Month: July 2020

Gardening a great way to stay active when your’re stuck at home

Originally from http://feedproxy.google.com/~r/UrbanOrganicGardener/~3/Uw_-gts7alk/

Being stuck at home doesn’t mean you have to stay inside – the current spring weather is perfect for working on the landscape and doing some gardening.

Gardening is a great way to get fresh air, exercise, stay productive, and grow some of your own food.

Herbs, in particular, are great to have in the landscape for many reasons – they are beautiful ornamental plants, attract butterflies and bees, and they can be used for seasoning to make food taste delicious.

Another bonus is that many herbs are deer-resistant!

There are herbs to try for every level of experience, from beginner gardener to advanced.

READ THE FULL STORY: https://www.gosanangelo.com/story/news/2020/03/22/gardening-great-way-stay-active-when-stuck-home/2884284001/

Peas and Quiet: Urban Gardening in the Time of Covid-19

Originally from http://feedproxy.google.com/~r/UrbanOrganicGardener/~3/J5t-mAU9aQY/

Access to community gardens has been limited during the pandemic, but people have been reaching out to gardeners and gardening organizations far and wide to learn how to grow their own food… Photo courtesy of King County Parks, Washington.

Urban gardening has taken on a renewed relevance as the coronavirus has declared war on us from Los Angeles to New Orleans; Seattle to Saint Louis. People are reaching out to organizations far and wide about how to grow their own food for a wide array of reasons: concern about food supply chain vulnerabilities, frightened of going to the grocery store for lettuce they could potentially grow themselves, eager to be more self-sufficient or looking to help their neighborhood by donating food to local food banks.

“We need to open our hearts and connect with the struggles of those most vulnerable.” That connection, Fredie believes, can involve carrots, corn, kale, and more. It’s a refrain heard from gardeners across the country. “I think we’ll come out of this,” notes Margee Green, the executive director of Sprout NOLA, a farmer and gardener training program based in New Orleans, “with a lot more people understanding the sacrifices that farm workers make every day and the importance of supporting agriculture that is in harmony with nature, and closer to them.”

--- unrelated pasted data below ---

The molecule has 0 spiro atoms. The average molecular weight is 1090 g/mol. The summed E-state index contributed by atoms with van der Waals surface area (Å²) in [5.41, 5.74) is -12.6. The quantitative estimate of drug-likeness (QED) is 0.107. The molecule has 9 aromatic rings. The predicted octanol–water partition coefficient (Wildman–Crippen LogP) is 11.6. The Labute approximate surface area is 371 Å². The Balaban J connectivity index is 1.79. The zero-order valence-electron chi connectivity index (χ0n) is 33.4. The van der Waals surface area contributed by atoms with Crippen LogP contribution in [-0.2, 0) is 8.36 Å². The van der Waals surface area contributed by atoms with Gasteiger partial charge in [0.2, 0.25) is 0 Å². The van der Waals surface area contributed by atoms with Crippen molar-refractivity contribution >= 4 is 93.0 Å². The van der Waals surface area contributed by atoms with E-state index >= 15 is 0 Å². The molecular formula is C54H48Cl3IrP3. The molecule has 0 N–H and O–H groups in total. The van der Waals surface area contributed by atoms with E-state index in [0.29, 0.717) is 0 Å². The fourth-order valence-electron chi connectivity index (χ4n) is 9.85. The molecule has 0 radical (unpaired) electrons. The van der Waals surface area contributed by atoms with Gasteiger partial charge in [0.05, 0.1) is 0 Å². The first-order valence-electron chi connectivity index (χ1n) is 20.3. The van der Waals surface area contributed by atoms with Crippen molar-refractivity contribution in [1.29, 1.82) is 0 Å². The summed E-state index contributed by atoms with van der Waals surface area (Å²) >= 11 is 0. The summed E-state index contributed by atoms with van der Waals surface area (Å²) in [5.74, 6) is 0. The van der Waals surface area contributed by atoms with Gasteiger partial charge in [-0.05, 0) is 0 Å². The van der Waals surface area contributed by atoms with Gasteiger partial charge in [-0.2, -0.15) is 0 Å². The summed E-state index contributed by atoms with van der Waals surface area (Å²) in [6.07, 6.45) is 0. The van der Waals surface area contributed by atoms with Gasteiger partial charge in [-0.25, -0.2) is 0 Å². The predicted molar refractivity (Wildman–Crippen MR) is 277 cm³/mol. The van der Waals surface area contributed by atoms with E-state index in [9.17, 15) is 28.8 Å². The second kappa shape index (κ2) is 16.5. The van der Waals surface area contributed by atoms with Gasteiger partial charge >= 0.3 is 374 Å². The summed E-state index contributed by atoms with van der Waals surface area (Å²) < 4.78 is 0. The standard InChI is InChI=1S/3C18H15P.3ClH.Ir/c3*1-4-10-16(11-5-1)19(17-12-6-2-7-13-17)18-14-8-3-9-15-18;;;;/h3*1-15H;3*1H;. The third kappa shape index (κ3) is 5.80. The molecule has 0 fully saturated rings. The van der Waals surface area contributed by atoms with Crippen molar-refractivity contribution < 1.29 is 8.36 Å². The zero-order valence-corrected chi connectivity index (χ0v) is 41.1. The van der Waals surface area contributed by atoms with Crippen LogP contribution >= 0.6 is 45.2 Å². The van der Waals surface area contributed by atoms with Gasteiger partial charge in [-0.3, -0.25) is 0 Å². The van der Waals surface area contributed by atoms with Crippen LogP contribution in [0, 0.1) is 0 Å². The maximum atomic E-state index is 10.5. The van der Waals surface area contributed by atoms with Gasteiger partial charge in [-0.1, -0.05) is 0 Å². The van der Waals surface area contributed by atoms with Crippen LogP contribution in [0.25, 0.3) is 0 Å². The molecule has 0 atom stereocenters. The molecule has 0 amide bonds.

READ THE FULL STORY AT: https://www.earthisland.org/journal/index.php/articles/entry/peas-and-quiet-urban-gardening-in-the-time-of-covid-19/

New urban gardens sprout amid coronavirus, aiming to feed N.J. cities

Originally from http://feedproxy.google.com/~r/UrbanOrganicGardener/~3/fPXaRdX8yTk/

Trenton, a city of nearly 85,000 people, contains only one full-service supermarket. It is one New Jersey’s several food deserts, where access to groceries — let alone fresh produce — is scarce.

Now, as the coronavirus pandemic has provided some with more free time and plunged many more into poverty, local community groups and residents are getting their hands dirty to address the problem.

Urban gardens have experienced a boom in community interest and participation in recent months — more people are learning new skills, connecting with their neighbors and, importantly, helping to fill nutritional needs.

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Growing Miniature White Cucumbers from Seed in Fall? Maybe.

Originally from http://inmykitchengarden.blogspot.com/2012/09/growing-miniature-white-cucumbers-from.html

You can read more about growing these cute little crunchy cucumbers in my previous post, Easy to Grow from Seed Favorites: Miniature White Cucumbers.

Realization of the Day:
This is shaping up to be the year of experimental fall planting.

I generally have pretty good luck growing cucumbers. Between my own harvests (lemon cucumbers are another favorite or mine to grow) and the excess bounty purchased from my Amish friends, I haven't bought a supermarket cucumber in years.